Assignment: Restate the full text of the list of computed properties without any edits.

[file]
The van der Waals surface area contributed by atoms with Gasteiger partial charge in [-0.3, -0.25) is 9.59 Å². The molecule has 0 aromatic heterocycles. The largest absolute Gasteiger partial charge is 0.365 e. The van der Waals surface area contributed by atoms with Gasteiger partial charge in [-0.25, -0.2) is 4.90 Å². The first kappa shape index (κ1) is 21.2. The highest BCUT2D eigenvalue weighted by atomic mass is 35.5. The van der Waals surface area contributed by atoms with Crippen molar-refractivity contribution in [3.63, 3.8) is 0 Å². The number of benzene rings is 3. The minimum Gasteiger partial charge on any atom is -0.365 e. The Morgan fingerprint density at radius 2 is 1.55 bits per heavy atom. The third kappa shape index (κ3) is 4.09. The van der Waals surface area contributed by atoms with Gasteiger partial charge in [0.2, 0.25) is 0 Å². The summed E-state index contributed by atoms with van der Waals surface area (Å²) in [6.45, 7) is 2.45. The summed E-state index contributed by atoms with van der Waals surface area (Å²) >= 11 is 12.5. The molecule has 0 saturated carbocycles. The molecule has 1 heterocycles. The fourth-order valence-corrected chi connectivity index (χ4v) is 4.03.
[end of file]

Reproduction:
The van der Waals surface area contributed by atoms with Gasteiger partial charge in [-0.3, -0.25) is 9.59 Å². The molecule has 0 aromatic heterocycles. The largest absolute Gasteiger partial charge is 0.365 e. The van der Waals surface area contributed by atoms with Gasteiger partial charge in [-0.25, -0.2) is 4.90 Å². The first kappa shape index (κ1) is 21.2. The highest BCUT2D eigenvalue weighted by atomic mass is 35.5. The van der Waals surface area contributed by atoms with Crippen molar-refractivity contribution in [3.63, 3.8) is 0 Å². The number of benzene rings is 3. The minimum Gasteiger partial charge on any atom is -0.365 e. The Morgan fingerprint density at radius 2 is 1.55 bits per heavy atom. The third kappa shape index (κ3) is 4.09. The van der Waals surface area contributed by atoms with Gasteiger partial charge in [0.2, 0.25) is 0 Å². The summed E-state index contributed by atoms with van der Waals surface area (Å²) in [6.45, 7) is 2.45. The summed E-state index contributed by atoms with van der Waals surface area (Å²) >= 11 is 12.5. The molecule has 0 saturated carbocycles. The molecule has 1 heterocycles. The fourth-order valence-corrected chi connectivity index (χ4v) is 4.03.